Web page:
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Children increasingly falling victim as demand for DNA surges – Police

Police spokesperson SCP Fred Enanga said Monday that the increased demand for DNA Testing Services has made children fall victim of the outcome which endangers their rights.

KAMPALA, UGANDA: Police spokesperson SCP Fred Enanga said Monday that the increased demand for DNA Testing Services has made children fall victim of the outcome which endangers their rights.

Enanga revealed this in a weekly press briefing at Police Headquarters in Naguru where he warned the public to be cautious as some results could be fake and or doctored by crooked medical practitioners.

“As you are all aware, there has been a steady increase in the demand for paternity test at DNA testing centres, medical centres and hospitals. The common relationships that utilise DNA testing, includes paternity, maternity, full siblingship or half-siblingship. Others are using the tests to establish whether they are susceptible to certain types of genetic diseases like cancer,” said Enanga.

According to Enanga, “This is simply because, DNA testing has become so accessible, results are retrieved within 3-5 working days, the preferred collection techniques are by buccal (cheek or mouth cavity) swab, which is easy to collect, painless and non-invasive.

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“In addition, the industry standard of 99.5% or greater degree of certainty, with respect to paternity or maternity is sufficient to support a biological relationship between a parent and child.”

The spokesperson revealed that typical customers for the rampant DNA Testing Services are men who are engaged and want to confirm off springs from a past relationship, father’s seeking reassurance that they fathered their children, fathers in distant relationships, women inquiring about paternity on behalf of their children, relatives from the paternal side, women seeking child support, and even children who want to know who their biological parents are.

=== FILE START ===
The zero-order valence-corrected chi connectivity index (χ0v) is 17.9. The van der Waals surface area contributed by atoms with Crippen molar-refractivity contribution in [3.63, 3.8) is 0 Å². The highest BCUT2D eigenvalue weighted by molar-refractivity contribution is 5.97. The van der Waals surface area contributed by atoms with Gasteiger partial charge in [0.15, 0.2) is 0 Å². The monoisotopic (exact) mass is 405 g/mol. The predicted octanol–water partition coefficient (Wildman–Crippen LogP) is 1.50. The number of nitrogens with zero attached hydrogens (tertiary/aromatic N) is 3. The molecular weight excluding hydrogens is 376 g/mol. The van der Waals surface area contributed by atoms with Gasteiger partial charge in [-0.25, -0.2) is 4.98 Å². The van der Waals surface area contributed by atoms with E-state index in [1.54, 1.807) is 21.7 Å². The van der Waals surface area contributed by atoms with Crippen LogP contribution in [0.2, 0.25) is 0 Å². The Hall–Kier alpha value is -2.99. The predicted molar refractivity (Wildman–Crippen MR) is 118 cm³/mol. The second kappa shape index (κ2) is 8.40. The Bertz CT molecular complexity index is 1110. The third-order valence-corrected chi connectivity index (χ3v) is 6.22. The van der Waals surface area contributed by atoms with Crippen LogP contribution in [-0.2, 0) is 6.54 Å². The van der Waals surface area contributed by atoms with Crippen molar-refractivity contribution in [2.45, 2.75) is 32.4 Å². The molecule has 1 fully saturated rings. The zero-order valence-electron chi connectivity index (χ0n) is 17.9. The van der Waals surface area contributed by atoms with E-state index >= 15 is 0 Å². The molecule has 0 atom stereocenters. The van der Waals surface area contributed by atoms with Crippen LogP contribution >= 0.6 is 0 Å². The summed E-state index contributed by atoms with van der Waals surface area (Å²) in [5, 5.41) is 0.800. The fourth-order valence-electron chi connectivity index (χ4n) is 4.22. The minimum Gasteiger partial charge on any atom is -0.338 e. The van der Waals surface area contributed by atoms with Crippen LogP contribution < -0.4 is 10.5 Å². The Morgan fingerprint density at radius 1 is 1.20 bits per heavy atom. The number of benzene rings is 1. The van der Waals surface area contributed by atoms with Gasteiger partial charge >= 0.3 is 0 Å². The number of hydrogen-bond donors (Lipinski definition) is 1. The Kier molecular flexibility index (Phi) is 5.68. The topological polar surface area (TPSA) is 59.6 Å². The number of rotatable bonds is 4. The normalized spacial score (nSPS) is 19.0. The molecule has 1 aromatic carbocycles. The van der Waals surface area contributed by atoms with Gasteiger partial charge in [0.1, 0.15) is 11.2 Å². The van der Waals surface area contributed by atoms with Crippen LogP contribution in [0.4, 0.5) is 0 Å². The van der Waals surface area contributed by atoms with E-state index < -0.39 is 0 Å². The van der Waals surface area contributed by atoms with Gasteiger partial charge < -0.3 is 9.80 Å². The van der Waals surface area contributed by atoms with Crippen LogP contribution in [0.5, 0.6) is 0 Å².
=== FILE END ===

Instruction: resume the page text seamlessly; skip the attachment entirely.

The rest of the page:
“Of course, for those whose results cone out positive, they are always happy to receive the results, because of better proof,” remarked Enanga.

“However, we have witnessed clients whose results have come out negatively evoke strong emotions, with potential of altering their lives,” he added.

Mr Enanga further warned that the media hype and alarms, over DNA results is to much and affecting, the privacy of children, whose welfare becomes uncertain, because the alleged father will no longer have a legal obligation, to pay child support or any legal rights to child custody or visitation.

“We would like to warn the public against recording children at a loss of a relationship or theoretical biological link. Negative results have easily devalued past family relationships, when new biological conclusions are disconnected,” he said.

“We therefore, urge all DNA testing centres, to be very transparent with the information they give to clients. They should inform them fully about the possible outcomes pf the results. It could be surprises about unknown siblings, others learn their father is not their biological parent and in worst case scenarios, fathers have even dated their hidden biological daughters, in other instances, siblings have unknowingly dated each other and even married off.”

On the side of Families, Enanga said they should be careful and properly prepared for the paternity results or other biological connections.

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In addition, Enanga advised families to identify DNA testing centres that are certified, because they have trained genetic counsellors. Some of the home DNA kits, can be subject to contamination and can lead to inaccurate test results. Its important therefore, to have DNA testing performed at a reputable testing facility, that is certified. They have strict standards for testing and accuracy.”

“Where a parent, mother, have evidence that proves that a paternity test is not accurate or fraud, we advise them to file a complaint with Police or consult a lawyer. You can also request a second test, if you are concened about falsified or inaccurate paternity test results,” he concluded.

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